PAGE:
SIALKOT-Though Eidul Azha is fast approaching, there is no rush of buyers in the local markets of sacrificial animals due to skyrocketing price hike.
The local people said that the high prices of sacrificial animals were keeping the buyers away from the sacrificial animals in the markets established in Sialkot district.
Though Eidul Azha is now fast approaching, the sacrificial animals including lambs, goats, sheep, cows, bulls and camels are reaching in a small number. The small number of sacrificial animals is also the major cause behind their high prices.
The people were of the view that the prices of sacrificial animals though available in short number were very high as compared to their last year prices. They said that the prices were out of the reach of common man, forcing them to join the collective scarifies.
According to the lucrative banners displayed there, most of social and religious organisations have offered different packages for collective sacrifice of the cow from Rs10,000 to 12,000 per share with the expenditures of butchers.
Some daily wagers said that also these packages were unaffordable for them following the sky-rocketing price hike in the country, however, they would try to afford the offer of joining the cost-sharing sacrifice in such sky-rocketing price hike.
Therefore, the trend of the collective sacrifice is gaining momentum as the people were preferring to participate in the cost-sharing scarifies due to the rising prices of the sacrificial animals caused by the short number of these animals in local markets.
On the other hand, the traders are setting up their markets of the sacrificial animals on the grounds in congested residential and commercial areas of Sialkot, Daska, Sambrial, Bhopalwala, Uggoki, Satrah, Pasrur, Chawinda, Badiana and surrounding areas.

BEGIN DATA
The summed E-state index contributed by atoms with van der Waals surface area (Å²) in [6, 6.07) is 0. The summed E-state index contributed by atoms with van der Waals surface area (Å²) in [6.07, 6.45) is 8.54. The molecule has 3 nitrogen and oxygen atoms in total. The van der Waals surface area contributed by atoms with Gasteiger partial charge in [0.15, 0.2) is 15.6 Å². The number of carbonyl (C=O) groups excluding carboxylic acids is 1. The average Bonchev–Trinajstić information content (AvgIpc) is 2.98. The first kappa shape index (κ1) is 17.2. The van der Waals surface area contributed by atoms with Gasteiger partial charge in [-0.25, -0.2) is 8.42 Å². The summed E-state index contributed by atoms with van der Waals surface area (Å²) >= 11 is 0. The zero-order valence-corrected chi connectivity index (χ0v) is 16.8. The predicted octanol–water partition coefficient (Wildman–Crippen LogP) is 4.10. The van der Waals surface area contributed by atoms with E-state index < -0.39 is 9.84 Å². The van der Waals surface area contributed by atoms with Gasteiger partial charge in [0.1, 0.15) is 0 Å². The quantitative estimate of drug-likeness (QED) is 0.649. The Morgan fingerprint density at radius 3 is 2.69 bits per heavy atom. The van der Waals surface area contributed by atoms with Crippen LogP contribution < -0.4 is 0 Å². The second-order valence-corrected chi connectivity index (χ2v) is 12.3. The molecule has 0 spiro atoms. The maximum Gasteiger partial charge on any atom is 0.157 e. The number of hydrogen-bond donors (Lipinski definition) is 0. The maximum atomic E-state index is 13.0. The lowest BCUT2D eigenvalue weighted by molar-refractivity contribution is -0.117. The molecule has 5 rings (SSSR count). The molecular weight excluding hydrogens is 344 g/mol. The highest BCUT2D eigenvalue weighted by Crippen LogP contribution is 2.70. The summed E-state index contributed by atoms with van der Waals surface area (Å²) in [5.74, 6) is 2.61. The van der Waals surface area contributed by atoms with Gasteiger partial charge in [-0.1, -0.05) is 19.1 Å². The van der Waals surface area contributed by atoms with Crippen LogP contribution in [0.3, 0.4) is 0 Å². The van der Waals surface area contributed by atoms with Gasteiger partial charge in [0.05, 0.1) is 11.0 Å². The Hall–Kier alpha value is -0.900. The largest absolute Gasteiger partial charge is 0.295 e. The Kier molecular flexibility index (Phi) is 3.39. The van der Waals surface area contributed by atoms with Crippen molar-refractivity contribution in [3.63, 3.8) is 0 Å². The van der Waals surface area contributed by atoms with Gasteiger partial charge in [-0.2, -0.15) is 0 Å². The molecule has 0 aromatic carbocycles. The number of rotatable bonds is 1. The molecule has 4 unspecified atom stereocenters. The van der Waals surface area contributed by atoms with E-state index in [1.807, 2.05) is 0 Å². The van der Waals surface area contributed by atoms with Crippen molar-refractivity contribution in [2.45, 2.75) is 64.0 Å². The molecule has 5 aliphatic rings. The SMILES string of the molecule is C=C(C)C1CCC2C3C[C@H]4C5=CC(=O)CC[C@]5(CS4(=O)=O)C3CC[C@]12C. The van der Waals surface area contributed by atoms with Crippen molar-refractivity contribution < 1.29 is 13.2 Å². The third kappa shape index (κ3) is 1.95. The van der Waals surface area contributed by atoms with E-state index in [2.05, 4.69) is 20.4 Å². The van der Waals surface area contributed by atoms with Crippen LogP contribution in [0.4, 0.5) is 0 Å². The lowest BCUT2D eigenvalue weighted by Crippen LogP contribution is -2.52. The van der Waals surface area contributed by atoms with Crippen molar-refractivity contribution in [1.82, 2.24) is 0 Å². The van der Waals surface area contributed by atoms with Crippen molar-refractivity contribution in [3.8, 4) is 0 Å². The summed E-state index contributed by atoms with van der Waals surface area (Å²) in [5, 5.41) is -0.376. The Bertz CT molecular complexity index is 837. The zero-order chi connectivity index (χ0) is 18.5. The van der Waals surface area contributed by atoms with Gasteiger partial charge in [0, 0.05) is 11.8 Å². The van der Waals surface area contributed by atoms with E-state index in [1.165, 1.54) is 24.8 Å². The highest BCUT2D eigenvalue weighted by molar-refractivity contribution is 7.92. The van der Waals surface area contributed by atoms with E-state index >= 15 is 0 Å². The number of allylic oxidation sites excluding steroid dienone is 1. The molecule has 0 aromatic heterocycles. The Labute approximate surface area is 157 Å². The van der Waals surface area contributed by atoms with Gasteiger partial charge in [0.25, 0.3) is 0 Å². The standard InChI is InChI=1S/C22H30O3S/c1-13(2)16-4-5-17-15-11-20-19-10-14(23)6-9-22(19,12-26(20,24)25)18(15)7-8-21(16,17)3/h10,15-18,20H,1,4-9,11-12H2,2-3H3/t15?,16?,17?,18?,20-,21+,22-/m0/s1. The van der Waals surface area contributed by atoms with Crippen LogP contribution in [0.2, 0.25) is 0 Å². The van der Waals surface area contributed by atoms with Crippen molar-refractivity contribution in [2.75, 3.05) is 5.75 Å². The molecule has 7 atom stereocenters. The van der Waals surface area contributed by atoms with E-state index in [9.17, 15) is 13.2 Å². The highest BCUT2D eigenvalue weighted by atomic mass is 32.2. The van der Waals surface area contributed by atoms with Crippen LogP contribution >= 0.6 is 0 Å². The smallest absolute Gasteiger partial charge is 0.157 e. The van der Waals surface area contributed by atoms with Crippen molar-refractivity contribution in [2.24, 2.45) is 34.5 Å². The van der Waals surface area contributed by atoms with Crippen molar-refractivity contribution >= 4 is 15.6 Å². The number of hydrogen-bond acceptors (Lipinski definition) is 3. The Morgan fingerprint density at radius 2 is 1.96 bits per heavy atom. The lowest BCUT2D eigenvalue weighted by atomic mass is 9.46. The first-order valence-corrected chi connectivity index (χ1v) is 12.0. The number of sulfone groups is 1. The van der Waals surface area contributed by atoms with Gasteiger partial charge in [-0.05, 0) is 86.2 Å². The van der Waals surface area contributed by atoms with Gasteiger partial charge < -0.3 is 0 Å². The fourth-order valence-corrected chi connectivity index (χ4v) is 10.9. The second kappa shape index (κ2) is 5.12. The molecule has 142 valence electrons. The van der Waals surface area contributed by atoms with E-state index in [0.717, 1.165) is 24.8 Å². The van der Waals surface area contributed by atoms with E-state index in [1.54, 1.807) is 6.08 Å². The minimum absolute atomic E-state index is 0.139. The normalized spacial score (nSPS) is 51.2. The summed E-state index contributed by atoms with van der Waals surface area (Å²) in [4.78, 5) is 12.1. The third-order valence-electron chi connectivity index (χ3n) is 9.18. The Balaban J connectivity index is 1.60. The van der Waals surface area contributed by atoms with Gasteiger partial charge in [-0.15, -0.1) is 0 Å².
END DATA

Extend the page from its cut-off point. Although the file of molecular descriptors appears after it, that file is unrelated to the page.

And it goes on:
The traders claimed that there was almost 50 percent increase in the prices of the sacrificial animals as compared to their last year's prices due to which it had become very hard for the common man to perform the religious obligation. The price of a normal sized goat was between Rs20,000 to Rs30,000 and the price of a normal sized cow was between Rs50,000 to 100,000 per cow. The rates of goat having a big growth was also very high and the traders and middlemen were demanding their big prices.
A Bahawalpur-based trader Noor Hussain said that the number of sacrificial animals was very short at the moment in the markets due to which their high prices were keeping away the people from these Bakra Markets.
Another middleman Allah Ditta from Nawab Shah (Sindh) said that the prices of the camel have also soured up to a great extent due to which the people were considering to share the cost of cows and the situation was also badly affecting white-caller people.
A Daska based trader Afzal said that there was a shortage of sacrificial markets. Several people were still hopeful that the prices of sacrificial animals will again come down when the animals from the other cities will come.
The animals' merchants were of the view that the local administration has shifted the markets to the outskirts of the urban areas. Due to which, the people were reluctant to go to the Bakra Mandies. Thus the people are reluctant to reach the markets, they said.